Do a kindness to yourself and to me, of a kind that you will not often have an opportunity of doing, because opportunities for such kindnesses do not often occur. Undertake a most righteous protection of my dear cousins, who are worried more than enough about a property which they bought as suitable for retirement, and capable of providing them with some means of living; but after having completed the purchase they have fallen into many troubles, partly through finding the vendors dishonest, and partly through being plundered and robbed by their neighbours, so that it would be a gain to them to get rid of their acquisition for the price they gave for it, plus the not small sum they have spent on it besides. If, then, you would like to transfer the business to yourself, after examining the contract to see how it may be best and most securely done, this course would be most acceptable both to them and me; but if you would rather not, the next best course would be to oppose yourself to the officiousness and dishonesty of the man, that he may not succeed in gaining one advantage over their want of business habits, either by wronging them if they retain their property, or by inflicting loss upon them if they part with it. I am really ashamed to write to you on such a subject. All the same, since we owe it to them, on account both of their relationship and of their profession (for of whom would one rather take care than of such, or what would one be more ashamed of than of being unwilling to confer such a benefit?) do you either for your own sake, or for mine, or for the sake of the men themselves, or for all these sakes put together, by all means do them this kindness.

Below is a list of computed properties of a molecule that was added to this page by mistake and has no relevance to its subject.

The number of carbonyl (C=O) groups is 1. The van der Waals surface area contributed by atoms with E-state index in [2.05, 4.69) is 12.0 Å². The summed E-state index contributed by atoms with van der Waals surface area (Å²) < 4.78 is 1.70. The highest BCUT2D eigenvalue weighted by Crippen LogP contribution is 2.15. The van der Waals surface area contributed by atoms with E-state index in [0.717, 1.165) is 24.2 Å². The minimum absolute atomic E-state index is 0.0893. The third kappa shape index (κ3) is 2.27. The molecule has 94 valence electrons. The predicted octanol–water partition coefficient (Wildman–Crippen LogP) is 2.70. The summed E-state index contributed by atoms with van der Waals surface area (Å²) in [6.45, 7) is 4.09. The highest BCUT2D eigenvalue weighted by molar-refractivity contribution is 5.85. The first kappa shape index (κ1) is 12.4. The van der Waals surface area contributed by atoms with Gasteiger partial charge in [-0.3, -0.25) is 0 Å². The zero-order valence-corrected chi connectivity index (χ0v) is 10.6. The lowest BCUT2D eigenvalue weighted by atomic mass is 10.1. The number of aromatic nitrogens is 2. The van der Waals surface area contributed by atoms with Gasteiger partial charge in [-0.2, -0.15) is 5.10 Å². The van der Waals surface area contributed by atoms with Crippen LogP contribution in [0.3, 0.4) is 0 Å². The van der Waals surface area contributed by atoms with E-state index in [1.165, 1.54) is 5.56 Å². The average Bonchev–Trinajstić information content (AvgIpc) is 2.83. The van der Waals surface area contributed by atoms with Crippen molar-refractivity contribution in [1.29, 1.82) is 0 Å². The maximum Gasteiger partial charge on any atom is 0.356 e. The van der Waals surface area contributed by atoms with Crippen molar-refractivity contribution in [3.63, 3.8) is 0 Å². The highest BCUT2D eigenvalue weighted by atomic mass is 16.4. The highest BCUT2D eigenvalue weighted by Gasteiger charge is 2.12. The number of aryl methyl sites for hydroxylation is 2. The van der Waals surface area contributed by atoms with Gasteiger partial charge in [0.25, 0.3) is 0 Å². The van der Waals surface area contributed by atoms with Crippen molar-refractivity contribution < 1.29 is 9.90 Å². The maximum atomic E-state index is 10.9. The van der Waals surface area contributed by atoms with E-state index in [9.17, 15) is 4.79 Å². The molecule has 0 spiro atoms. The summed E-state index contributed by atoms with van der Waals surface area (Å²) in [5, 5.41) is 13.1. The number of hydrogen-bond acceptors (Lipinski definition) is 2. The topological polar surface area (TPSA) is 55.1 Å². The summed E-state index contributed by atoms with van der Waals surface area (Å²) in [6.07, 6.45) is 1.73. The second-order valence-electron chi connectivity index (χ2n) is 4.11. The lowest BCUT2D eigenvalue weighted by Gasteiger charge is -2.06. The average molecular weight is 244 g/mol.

Even frights are not without use to the wise; or, as I should say, they are very valuable and salutary. For, although we pray that they may not happen, yet when they do they instruct us. For the afflicted soul, as Peter  somewhere admirably says, is near to God; and every man who escapes a danger is brought into nearer relation to Him Who preserved him. Let us not then be vexed that we had a share in the calamity, but let us give thanks that we were delivered. And let us not shew ourselves one thing to God in the time of peril, and another when the danger is over, but let us resolve, whether at home or abroad, whether in private life or in public office (for I must say this and may not omit it), to follow Him Who has preserved us, and to attach ourselves to His side, thinking little of the little concerns of earth; and let us furnish a tale to those who come after us, great for our glory and the benefit of our soul, and at the same time a very useful lesson to all, that danger is better than security, and that misfortune is preferable to success, at least if before our fears we belonged to the world, but after them we belong to God. Perhaps I seem to you somewhat of a bore, by writing to you so often on the same subject, and you will think my letter a piece not of exhortation but of ostentation, so enough of this. You will know that I desire and wish especially that I might be with you and share your joy at your preservation, and to talk over these matters later on. But since that cannot be, I hope to receive you here as soon as may be, and to celebrate our thanksgiving together.